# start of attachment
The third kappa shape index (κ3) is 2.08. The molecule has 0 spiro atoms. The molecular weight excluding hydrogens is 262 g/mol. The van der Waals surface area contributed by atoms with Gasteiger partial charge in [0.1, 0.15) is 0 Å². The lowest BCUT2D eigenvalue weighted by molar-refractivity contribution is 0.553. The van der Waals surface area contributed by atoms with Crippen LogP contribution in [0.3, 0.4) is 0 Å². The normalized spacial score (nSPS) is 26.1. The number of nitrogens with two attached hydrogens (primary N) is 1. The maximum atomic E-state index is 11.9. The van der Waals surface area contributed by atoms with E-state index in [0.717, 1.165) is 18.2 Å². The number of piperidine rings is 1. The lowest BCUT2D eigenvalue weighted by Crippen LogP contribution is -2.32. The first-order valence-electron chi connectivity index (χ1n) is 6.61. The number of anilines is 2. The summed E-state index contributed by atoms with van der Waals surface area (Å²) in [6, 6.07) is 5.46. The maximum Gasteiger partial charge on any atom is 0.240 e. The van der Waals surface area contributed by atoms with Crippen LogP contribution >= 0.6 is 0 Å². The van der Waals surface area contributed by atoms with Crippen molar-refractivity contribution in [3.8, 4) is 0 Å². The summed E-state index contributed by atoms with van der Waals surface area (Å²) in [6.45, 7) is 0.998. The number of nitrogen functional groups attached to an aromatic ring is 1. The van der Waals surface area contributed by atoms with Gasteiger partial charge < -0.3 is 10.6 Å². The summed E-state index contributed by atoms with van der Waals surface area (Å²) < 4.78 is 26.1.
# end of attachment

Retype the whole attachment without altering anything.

The third kappa shape index (κ3) is 2.08. The molecule has 0 spiro atoms. The molecular weight excluding hydrogens is 262 g/mol. The van der Waals surface area contributed by atoms with Gasteiger partial charge in [0.1, 0.15) is 0 Å². The lowest BCUT2D eigenvalue weighted by molar-refractivity contribution is 0.553. The van der Waals surface area contributed by atoms with Crippen LogP contribution in [0.3, 0.4) is 0 Å². The normalized spacial score (nSPS) is 26.1. The number of nitrogens with two attached hydrogens (primary N) is 1. The maximum atomic E-state index is 11.9. The van der Waals surface area contributed by atoms with E-state index in [0.717, 1.165) is 18.2 Å². The number of piperidine rings is 1. The lowest BCUT2D eigenvalue weighted by Crippen LogP contribution is -2.32. The first-order valence-electron chi connectivity index (χ1n) is 6.61. The number of anilines is 2. The summed E-state index contributed by atoms with van der Waals surface area (Å²) in [6, 6.07) is 5.46. The maximum Gasteiger partial charge on any atom is 0.240 e. The van der Waals surface area contributed by atoms with Crippen LogP contribution >= 0.6 is 0 Å². The van der Waals surface area contributed by atoms with Crippen molar-refractivity contribution in [3.8, 4) is 0 Å². The summed E-state index contributed by atoms with van der Waals surface area (Å²) in [6.45, 7) is 0.998. The number of nitrogen functional groups attached to an aromatic ring is 1. The van der Waals surface area contributed by atoms with Gasteiger partial charge < -0.3 is 10.6 Å². The summed E-state index contributed by atoms with van der Waals surface area (Å²) < 4.78 is 26.1.